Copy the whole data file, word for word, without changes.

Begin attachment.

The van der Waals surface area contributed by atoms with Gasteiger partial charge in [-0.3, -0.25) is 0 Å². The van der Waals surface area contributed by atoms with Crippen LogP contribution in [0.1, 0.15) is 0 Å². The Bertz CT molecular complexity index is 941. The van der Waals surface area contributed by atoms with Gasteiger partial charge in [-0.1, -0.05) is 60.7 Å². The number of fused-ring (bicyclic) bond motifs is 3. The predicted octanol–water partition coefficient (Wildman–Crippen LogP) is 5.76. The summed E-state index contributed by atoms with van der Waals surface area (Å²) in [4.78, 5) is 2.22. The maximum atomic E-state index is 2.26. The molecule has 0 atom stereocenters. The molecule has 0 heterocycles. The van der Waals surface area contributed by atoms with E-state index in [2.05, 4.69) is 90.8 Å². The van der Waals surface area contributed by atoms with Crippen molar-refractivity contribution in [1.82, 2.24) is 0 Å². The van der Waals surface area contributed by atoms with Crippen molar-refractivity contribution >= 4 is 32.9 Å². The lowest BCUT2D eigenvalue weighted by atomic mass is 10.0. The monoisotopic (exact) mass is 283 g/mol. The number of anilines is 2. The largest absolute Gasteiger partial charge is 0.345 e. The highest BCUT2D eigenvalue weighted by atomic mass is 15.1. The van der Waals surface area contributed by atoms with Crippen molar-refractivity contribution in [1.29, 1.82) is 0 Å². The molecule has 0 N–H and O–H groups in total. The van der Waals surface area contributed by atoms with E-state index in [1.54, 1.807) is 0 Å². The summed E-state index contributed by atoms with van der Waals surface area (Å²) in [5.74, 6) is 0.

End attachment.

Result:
The van der Waals surface area contributed by atoms with Gasteiger partial charge in [-0.3, -0.25) is 0 Å². The van der Waals surface area contributed by atoms with Crippen LogP contribution in [0.1, 0.15) is 0 Å². The Bertz CT molecular complexity index is 941. The van der Waals surface area contributed by atoms with Gasteiger partial charge in [-0.1, -0.05) is 60.7 Å². The number of fused-ring (bicyclic) bond motifs is 3. The predicted octanol–water partition coefficient (Wildman–Crippen LogP) is 5.76. The summed E-state index contributed by atoms with van der Waals surface area (Å²) in [4.78, 5) is 2.22. The maximum atomic E-state index is 2.26. The molecule has 0 atom stereocenters. The molecule has 0 heterocycles. The van der Waals surface area contributed by atoms with E-state index in [2.05, 4.69) is 90.8 Å². The van der Waals surface area contributed by atoms with Crippen molar-refractivity contribution in [1.82, 2.24) is 0 Å². The van der Waals surface area contributed by atoms with Crippen molar-refractivity contribution >= 4 is 32.9 Å². The lowest BCUT2D eigenvalue weighted by atomic mass is 10.0. The monoisotopic (exact) mass is 283 g/mol. The number of anilines is 2. The largest absolute Gasteiger partial charge is 0.345 e. The highest BCUT2D eigenvalue weighted by atomic mass is 15.1. The van der Waals surface area contributed by atoms with Crippen molar-refractivity contribution in [1.29, 1.82) is 0 Å². The molecule has 0 N–H and O–H groups in total. The van der Waals surface area contributed by atoms with E-state index in [1.54, 1.807) is 0 Å². The summed E-state index contributed by atoms with van der Waals surface area (Å²) in [5.74, 6) is 0.